Tuesday, May 25, 2010

Market streets of Tiruvannamalai

Tiruvannamalai is a temple town in Tamil Nadu, situated 185 km from Chennai and 210 km from Bangalore. It is known for its centuries old Arunachaleswara Temple and for the Ramanashram, where Ramana Maharishi lived for many years after his sixteen years of deep meditation on the Arunachala hill. There is known to be a connection between Arunachala and Machu Picchu in Peru, both being along the axis of spiritual power.
There is so much about Tiruvannamalai that makes it belong to all those who have revered the Maharishi and worshipped the Shiva linga at the temple here. There are shops within the temple, shops along the temple street and shops all over the temple town. However, it is when you walk into the main bazaar streets in the centre of town that you realise that there is so much life also outside the silence of the ashram and the ritual of the temple.
As always, there is so much to see and so much to absorb. As much as you know that on a less busy time in the bazaar, you would be noticed immediately as being an outsider, this is not a day anyone pays attention to another passer-by. I move through the bazaar in perfect bliss – unnoticed and uninterrupted. There are enough customers to bother about without the vendors trying to catch the eye of an uninterested one. It is nearing the end of the day and business has to be brisk and good.

This bazaar has narrow streets that are crowded with goods and with people. In a few streets, there are vegetable vendors along the centre with people moving in aisles on both sides. In other streets, there are jute bags filled with whole red chillis, pulses and bags of rice. The shops that sell gold jewellery seem to be overflowing with people. Are these the pilgrims who are in the town for religious workship and a family outing combined with it?

The Bazaar is populated with the locals at the vegetable and grocery shops nad with pilgrims at the jewellery shops. As we learn from a young man who owns an Internet cafĂ© in Tiruvannamalai, amongst the many foreigners who come here, there are ashramites, there are “tourists” and there are “travellers”. The tourists are those who are keen on a good holiday and will spend any amount for a room in the town, as they would in Goa or Pondicherry. There are the travellers who are careful with how much they spend and who want their money to last a long time. There are no tourists and no travellers at the Bazaar today. It is perhaps not a place they frequent so much. Besides, it is “off-season” in Tiruvannamalai, as many shop-owners on ashram road had pointed out earlier in the day.

It is that time of the year when many foreigners who have made the town their home go away for a month or more to their families in the countries they have come from. But, nothing about this bazaar would tell you anything about the presence of an ashram in the town or the tourists and the travellers. This could be a bazaar anywhere, in an interior part of Theni district or in Madurai district. It is the typical bazaar of a town in Tamil Nadu.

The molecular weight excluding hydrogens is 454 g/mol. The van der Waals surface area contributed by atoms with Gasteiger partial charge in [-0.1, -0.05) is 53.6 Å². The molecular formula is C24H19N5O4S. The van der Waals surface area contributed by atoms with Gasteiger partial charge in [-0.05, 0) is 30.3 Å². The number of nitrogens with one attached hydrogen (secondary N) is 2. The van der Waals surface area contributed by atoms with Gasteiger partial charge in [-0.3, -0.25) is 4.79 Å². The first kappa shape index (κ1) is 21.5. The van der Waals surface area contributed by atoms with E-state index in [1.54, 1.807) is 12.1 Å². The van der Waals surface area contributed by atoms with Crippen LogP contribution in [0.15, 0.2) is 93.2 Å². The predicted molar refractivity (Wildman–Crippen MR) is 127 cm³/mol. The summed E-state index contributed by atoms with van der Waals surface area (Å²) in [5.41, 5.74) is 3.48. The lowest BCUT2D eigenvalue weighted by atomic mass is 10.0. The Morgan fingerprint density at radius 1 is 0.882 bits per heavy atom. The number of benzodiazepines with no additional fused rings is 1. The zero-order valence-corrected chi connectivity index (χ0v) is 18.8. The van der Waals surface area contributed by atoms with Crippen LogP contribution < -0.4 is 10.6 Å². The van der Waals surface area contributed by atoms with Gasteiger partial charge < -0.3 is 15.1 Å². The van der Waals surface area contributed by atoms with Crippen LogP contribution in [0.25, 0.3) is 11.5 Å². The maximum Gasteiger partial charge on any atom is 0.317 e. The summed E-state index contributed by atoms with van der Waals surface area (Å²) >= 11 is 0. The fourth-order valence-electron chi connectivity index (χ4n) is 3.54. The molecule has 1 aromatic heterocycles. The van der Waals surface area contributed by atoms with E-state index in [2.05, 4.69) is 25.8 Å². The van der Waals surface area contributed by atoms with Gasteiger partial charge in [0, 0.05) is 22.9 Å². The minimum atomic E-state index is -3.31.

The market streets spread out in many directions, well, actually only four directions – North to South and West to East. The sun is setting over the west gopuram of the Arunachaleswara temple. You can see the Arunachala hill beyond and for a moment, it is so captivating a sight that it is the bazaar that seems more like that passing landscape through the window of a train compartment, a far away destination being all important.

Related Posts :
Bazaars within an Indian temple
Bazaar on a Temple street
Bazaar in a Temple Town

4 comments:

radha said...

All roads leading to temples ( especially the main touristy ones) are lined with shops. And I am told that it is believed to be good to buy something from these stores - atleast a keychain! These stores have varied items, but I have never seen vegetables and pulses like this one. There are generally an assortment of items associated with religious rituals - right from incense sticks, rudraksha beads, mats, cassettes, prayer books and maybe some kitchen items ( strangely) like rolling boards and pins. This is different.

Indian Bazaars said...

Radha, you are right about the kinds of things that are sold in a temple bazaar. Here, the bazaar I described were the market streets where the locals shop. I did intersperse the blogpost with pictures of the street leading to the temple as well. But, the vegetables and pulses are only in the main bazaar which is a few minutes walk from the east gopuram.

Sharon Colaco D'Souza said...

Thanks for stopping by The Keybunch, Kiran. I see you are an architect. Loved this post about the temple bazaar!

Sharon

Jasmit Ahuja said...

Except the festival time people come in temple for relaxation. After seeing this blog i am so surprised. i don't think their is any use to say people keep silence in temple. because its impossible for people to keep silence in bazaars.